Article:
Those are all big risks as this Bill makes its way through this place. I would appreciate any reassurance that the Minister can give on that front. I am particularly concerned about what it would do for the provision of creative education courses. It is highly likely that, if we go down that path and defund courses on that basis, it will starve the supply of talent into some of our most promising industries as an economy—performing arts, creative design, creative computing, music technology, music performance and so on. That would be a sad outcome for us as a society and it would also be an economic nonsense. These were industries that were growing at five times the rate of GDP before the crisis, and we should not do them the disservice of starving them of talent as we come out of it.
My sense is that if the Treasury wants to save money, and I understand that it wants to invest money in other areas or education systems to support catch-up elsewhere, which is entirely understandable, I recommend that it looks at lowering the repayment threshold on the student loan as a far more sensible source of much larger sums of money. The Higher Education Policy Institute, for example, has calculated that lowering the repayment threshold to just below £20,000 from the current level of £27,295 would save £3.8 billion and reduce the proportion of the student loan that is not repaid to one-third, from current levels of over one-half. That seems a very sensible and more fruitful area of reform for the Treasury to look at.
Time is running out, but I welcome this Bill. It is a really important Bill. I congratulate the Minister and the Secretary of State for bringing it to Parliament. I will certainly be supporting it. However, it is clearly something of a down payment on a much bigger set of changes that, ultimately, we will need if we are going to have a joined-up system of post-16 education and skills. We have a rather bewildering array of regulatory and funding bodies out there in the landscape: the OfS, the Education and Skills Funding Agency, the Institute for Apprenticeships and Technical Education, and so on. The time is surely coming, now that through this Bill we are introducing much more flexible systems of funding, for us to move to a joined-up system of regulation and funding for all post-16 education.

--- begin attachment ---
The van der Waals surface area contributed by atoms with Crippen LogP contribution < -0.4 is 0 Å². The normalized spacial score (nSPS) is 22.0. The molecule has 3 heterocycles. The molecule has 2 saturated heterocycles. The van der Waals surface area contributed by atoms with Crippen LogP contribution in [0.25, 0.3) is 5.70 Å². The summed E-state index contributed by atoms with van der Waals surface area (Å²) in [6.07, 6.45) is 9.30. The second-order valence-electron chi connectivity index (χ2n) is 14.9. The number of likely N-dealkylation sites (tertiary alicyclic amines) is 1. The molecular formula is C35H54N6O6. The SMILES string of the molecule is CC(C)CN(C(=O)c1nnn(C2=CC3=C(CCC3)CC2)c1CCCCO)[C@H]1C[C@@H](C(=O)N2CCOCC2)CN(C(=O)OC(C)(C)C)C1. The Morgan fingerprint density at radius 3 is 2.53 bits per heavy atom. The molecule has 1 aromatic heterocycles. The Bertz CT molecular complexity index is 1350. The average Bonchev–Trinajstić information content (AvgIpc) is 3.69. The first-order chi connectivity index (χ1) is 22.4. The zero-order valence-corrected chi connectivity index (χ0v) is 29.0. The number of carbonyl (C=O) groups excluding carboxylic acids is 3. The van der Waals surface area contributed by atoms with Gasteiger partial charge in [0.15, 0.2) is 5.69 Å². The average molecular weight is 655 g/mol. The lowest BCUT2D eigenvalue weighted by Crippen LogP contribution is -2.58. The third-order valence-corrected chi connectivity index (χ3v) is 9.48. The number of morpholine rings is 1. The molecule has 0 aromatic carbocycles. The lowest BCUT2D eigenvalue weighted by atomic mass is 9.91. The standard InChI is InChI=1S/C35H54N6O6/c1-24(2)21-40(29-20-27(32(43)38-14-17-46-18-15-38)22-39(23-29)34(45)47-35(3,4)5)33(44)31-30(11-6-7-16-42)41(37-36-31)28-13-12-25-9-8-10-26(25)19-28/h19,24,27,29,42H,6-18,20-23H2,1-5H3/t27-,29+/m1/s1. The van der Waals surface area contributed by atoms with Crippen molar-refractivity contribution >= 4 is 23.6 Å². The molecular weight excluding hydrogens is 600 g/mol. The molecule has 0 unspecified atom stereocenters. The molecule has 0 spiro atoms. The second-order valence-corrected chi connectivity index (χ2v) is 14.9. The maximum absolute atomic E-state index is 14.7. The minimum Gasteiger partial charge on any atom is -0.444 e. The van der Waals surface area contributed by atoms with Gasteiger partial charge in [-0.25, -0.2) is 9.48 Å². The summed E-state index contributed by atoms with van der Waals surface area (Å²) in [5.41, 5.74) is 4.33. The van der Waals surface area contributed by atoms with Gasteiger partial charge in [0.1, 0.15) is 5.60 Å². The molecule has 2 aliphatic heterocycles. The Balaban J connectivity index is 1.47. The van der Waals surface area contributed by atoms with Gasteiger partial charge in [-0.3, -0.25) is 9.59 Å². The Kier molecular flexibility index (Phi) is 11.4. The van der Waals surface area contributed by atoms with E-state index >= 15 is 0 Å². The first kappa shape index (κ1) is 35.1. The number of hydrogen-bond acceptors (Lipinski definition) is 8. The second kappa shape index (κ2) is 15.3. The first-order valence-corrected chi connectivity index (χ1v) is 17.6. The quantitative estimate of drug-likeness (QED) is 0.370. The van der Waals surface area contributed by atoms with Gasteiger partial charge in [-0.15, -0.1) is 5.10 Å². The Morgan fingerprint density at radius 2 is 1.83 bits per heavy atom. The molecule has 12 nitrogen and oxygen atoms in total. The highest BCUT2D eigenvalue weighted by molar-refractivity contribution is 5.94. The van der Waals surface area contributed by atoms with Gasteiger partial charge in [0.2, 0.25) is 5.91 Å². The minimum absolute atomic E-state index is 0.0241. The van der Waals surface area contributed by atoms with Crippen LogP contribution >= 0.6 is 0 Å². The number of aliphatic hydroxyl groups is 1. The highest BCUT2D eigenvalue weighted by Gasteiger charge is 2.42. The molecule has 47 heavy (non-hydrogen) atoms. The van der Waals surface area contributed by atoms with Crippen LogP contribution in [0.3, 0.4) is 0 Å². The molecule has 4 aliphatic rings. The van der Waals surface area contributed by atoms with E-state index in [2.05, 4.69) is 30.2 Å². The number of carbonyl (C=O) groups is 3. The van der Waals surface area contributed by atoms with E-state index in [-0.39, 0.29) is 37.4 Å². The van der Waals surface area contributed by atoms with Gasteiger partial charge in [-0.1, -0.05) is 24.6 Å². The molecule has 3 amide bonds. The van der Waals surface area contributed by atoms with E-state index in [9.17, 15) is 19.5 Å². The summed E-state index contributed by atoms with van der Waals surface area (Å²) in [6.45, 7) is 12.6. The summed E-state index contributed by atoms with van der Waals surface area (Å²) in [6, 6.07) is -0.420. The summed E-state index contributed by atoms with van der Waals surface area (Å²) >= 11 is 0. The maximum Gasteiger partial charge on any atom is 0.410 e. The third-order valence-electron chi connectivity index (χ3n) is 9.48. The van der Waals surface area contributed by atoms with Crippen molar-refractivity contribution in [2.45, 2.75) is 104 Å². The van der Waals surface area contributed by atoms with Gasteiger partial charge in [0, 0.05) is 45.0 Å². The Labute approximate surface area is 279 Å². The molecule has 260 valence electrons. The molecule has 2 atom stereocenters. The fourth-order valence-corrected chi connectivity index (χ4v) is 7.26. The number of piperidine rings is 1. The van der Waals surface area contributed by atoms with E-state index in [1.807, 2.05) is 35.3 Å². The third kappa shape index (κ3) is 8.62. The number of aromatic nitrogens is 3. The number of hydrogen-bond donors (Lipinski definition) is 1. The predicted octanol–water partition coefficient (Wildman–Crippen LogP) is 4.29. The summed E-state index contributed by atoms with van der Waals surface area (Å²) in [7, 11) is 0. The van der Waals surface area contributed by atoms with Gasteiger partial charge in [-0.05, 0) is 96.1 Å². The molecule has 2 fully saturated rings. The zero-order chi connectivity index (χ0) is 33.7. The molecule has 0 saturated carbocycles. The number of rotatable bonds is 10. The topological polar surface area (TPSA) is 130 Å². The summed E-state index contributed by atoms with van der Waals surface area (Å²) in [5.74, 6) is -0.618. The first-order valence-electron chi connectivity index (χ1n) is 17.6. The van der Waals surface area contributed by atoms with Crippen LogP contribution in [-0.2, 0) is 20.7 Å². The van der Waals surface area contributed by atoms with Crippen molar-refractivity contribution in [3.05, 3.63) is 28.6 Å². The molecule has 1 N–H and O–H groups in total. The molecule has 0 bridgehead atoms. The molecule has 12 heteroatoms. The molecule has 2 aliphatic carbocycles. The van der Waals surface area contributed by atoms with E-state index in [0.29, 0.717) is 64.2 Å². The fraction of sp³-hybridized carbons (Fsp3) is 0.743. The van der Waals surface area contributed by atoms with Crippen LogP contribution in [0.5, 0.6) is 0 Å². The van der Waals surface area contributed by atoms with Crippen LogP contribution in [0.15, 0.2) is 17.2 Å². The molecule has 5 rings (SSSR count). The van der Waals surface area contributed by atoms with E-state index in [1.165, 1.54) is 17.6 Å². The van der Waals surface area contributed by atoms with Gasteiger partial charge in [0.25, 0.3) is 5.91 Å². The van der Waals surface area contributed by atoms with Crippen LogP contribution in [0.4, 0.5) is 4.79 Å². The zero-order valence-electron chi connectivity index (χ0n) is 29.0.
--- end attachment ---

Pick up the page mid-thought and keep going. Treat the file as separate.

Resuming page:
My Lords, like other noble Lords, I welcome this Bill and endorse the Government’s decision to give technical education the profile and priority that it deserves.
Unlike other noble Lords contributing to today’s debate, this is not an area on which I am a policy expert, but I hope to make a relevant contribution as someone who chose a technical education at the local FE college after leaving school at 16, and who, armed with that technical training, professional pride in my skills and an aptitude and enthusiasm to keep learning on the job as I progressed in my career, became Leader of your Lordships’ House. I have had the great privilege of working for and alongside, and of being supported by, some brilliant people with high academic credentials, and together we have been an effective team. I endorse the plea of the noble Lord, Lord Willetts, not to create new divisions or false distinctions between people who are talented and gifted. I feel I must put on record that I love highly educated people. I am not looking to do anybody down here, least of all the noble Lord, Lord Willetts.
However, one of my concerns about the consequences of successive Governments prioritising university and getting a degree as pretty much the only route to an increasingly narrow definition of success is the lack of diversity in leadership roles across politics, Whitehall, the public sector more broadly, business and the media. In other words, we have the rather conflicted situation now where those in positions of real power or influence, regardless of where they may have started in life, have all followed the same university path and therefore tend to define success in their own image. Therefore, while I welcome this Bill and applaud all that the Government are doing in this area to promote skills and further education colleges, those of us who make decisions which affect everyone else still have work to do in how we think about technical education or those who do not go to university.